ATLANTA, Feb. 23 /PRNewswire-USNewswire/ -- The following is an opinion piece released today by the National Forum for Heart Disease and Stroke Prevention:
The Institute of Medicine is to be congratulated for sounding the call for more resources to fight hypertension (high blood pressure), the number two preventable cause of death and a leading contributor to heart disease and stroke. Heart disease and stroke are the number one and three overall causes of death of individuals in the United States.
It is almost inconceivable that CDC's Division of Heart Disease and Stroke Prevention is funded at a modest $54.1 million to support activities for not only hypertension, but also stroke and cardiovascular disease in general. This funding level is astonishing in light of the fact that hypertension is one of the leading causes of death in the United States, affecting nearly one in three Americans. Prevalent in adults and endemic in older Americans, hypertension is a major contributor to cardiovascular morbidity and disability.
Numerous studies have been conducted which prove that hypertension is relatively easy to prevent, diagnose, and treat. Clearly, what stands in the way of addressing the hypertension epidemic is not the lack of knowledge, but the absence of a collective will to allocate resources for national, state and local interventions.
The IOM report, A Population-Based Policy and Systems Change Approach to Prevent and Control Hypertension, released Monday, reiterates the repeated call that CDC's CVD program is dramatically underfunded and makes the recommendation that "Congress give priority to assuring adequate resources for implementing a broad suite of population-based policy and system approaches at the federal, state and local levels that have the greatest promise to prevent, treat, and control hypertension." Only adequate funding will deliver the nation from the impact of hypertension. In most states, current levels of funding make it almost impossible to develop a program that will make any meaningful impact, especially in health disparate communities.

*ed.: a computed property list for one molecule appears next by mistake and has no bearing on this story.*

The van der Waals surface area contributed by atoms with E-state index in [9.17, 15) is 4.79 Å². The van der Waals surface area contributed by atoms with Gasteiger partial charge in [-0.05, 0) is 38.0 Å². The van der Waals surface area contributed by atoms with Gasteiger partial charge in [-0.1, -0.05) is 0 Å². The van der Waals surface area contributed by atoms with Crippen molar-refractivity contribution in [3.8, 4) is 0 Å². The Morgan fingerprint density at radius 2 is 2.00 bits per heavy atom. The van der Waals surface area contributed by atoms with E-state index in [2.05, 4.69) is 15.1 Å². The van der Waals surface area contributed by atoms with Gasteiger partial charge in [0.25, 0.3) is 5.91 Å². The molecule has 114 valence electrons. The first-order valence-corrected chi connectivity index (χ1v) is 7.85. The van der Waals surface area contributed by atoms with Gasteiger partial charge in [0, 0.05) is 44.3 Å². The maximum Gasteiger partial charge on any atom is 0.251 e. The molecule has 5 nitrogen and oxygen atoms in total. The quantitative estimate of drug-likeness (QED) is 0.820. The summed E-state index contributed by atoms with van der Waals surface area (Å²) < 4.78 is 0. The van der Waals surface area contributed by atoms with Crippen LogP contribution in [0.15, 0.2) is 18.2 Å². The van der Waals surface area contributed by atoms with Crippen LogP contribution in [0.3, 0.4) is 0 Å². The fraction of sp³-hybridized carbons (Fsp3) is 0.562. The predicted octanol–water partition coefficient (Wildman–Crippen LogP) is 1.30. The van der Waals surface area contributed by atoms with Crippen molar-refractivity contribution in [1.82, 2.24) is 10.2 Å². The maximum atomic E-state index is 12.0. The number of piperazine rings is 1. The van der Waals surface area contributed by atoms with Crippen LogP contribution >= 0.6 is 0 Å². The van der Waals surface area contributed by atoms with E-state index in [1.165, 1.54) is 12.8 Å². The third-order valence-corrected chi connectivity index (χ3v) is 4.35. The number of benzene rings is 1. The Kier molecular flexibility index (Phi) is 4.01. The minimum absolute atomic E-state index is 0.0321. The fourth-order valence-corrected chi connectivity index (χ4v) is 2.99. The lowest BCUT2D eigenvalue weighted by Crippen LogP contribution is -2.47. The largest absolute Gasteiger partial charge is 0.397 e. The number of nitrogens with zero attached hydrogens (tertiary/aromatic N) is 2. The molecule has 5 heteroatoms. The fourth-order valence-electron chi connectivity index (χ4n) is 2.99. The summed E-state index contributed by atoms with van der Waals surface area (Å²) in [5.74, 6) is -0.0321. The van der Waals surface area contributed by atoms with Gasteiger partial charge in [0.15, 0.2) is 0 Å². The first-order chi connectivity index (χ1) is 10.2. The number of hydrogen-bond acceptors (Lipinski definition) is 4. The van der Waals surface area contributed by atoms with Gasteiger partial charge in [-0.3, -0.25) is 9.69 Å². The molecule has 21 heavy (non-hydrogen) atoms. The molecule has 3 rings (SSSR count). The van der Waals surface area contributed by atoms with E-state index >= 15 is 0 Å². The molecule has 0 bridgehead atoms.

One of the key investment areas must be the funding of surveillance systems that track, measure the impact and allow for reporting of hypertension cases. As noted in the report, hypertension provides one of the most compelling conditions justifying the creation of a state and local NHANES-like survey providing representative population-based objective clinical information. Accurate information on sodium intake or the content of sodium in specific foods that contribute to sodium intake is necessary for monitoring its reduction. This data is not currently available in a systematic or timely fashion and this hampers efforts to evaluate progress made in reducing sodium intake in the American population.
The National Forum for Heart Disease and Stroke Prevention believes that the burden of hypertension cannot be resolved solely by reliance upon federal or state resources. Private-public partnerships have creatively complemented declining government resources to tackle a myriad health issues and must do so in the case of hypertension. We need not look further than the ground gained when political commitment and resources were made available in the fight against tobacco, breast cancer, or HIV/AIDS, to name a few.
Given the economic burden and health impact associated with hypertension, all stakeholders must wake up, get up, and together take action to make a difference today. The 1 in 3 people living with hypertension and the families and friends of the 1 in 6 people dying of hypertension can wait no longer.
National Forum for Heart Disease and Stroke Prevention
The National Forum for Heart Disease and Stroke Prevention was established in 2003, and over time has included participants from more than 80 diverse national and international organizations—public and private, health care, faith, advocacy, academic, policy and community—working together to implement A Public Health Action Plan to Prevent Heart Disease and Stroke. For more information on the National Forum, go to www.hearthealthystrokefree.org or contact email@example.com
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